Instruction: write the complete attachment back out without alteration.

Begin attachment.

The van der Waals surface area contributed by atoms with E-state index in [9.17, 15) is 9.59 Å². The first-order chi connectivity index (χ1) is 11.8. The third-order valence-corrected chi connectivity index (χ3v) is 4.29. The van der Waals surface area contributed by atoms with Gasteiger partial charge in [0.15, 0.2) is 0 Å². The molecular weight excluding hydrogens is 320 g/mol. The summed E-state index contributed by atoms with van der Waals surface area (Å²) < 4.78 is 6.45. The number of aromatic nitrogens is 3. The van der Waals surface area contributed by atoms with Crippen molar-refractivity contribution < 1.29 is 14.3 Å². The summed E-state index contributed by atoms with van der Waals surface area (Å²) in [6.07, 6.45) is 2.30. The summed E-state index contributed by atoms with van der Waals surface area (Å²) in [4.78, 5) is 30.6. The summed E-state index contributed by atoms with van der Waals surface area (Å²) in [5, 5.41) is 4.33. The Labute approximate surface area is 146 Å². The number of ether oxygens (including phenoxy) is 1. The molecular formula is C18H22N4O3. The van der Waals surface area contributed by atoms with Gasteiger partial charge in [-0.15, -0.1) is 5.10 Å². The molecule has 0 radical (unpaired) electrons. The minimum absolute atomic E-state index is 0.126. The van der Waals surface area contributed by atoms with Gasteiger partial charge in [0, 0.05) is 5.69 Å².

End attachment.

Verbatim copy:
The van der Waals surface area contributed by atoms with E-state index in [9.17, 15) is 9.59 Å². The first-order chi connectivity index (χ1) is 11.8. The third-order valence-corrected chi connectivity index (χ3v) is 4.29. The van der Waals surface area contributed by atoms with Gasteiger partial charge in [0.15, 0.2) is 0 Å². The molecular weight excluding hydrogens is 320 g/mol. The summed E-state index contributed by atoms with van der Waals surface area (Å²) < 4.78 is 6.45. The number of aromatic nitrogens is 3. The van der Waals surface area contributed by atoms with Crippen molar-refractivity contribution < 1.29 is 14.3 Å². The summed E-state index contributed by atoms with van der Waals surface area (Å²) in [6.07, 6.45) is 2.30. The summed E-state index contributed by atoms with van der Waals surface area (Å²) in [4.78, 5) is 30.6. The summed E-state index contributed by atoms with van der Waals surface area (Å²) in [5, 5.41) is 4.33. The Labute approximate surface area is 146 Å². The number of ether oxygens (including phenoxy) is 1. The molecular formula is C18H22N4O3. The van der Waals surface area contributed by atoms with Gasteiger partial charge in [-0.15, -0.1) is 5.10 Å². The molecule has 0 radical (unpaired) electrons. The minimum absolute atomic E-state index is 0.126. The van der Waals surface area contributed by atoms with Gasteiger partial charge in [0, 0.05) is 5.69 Å².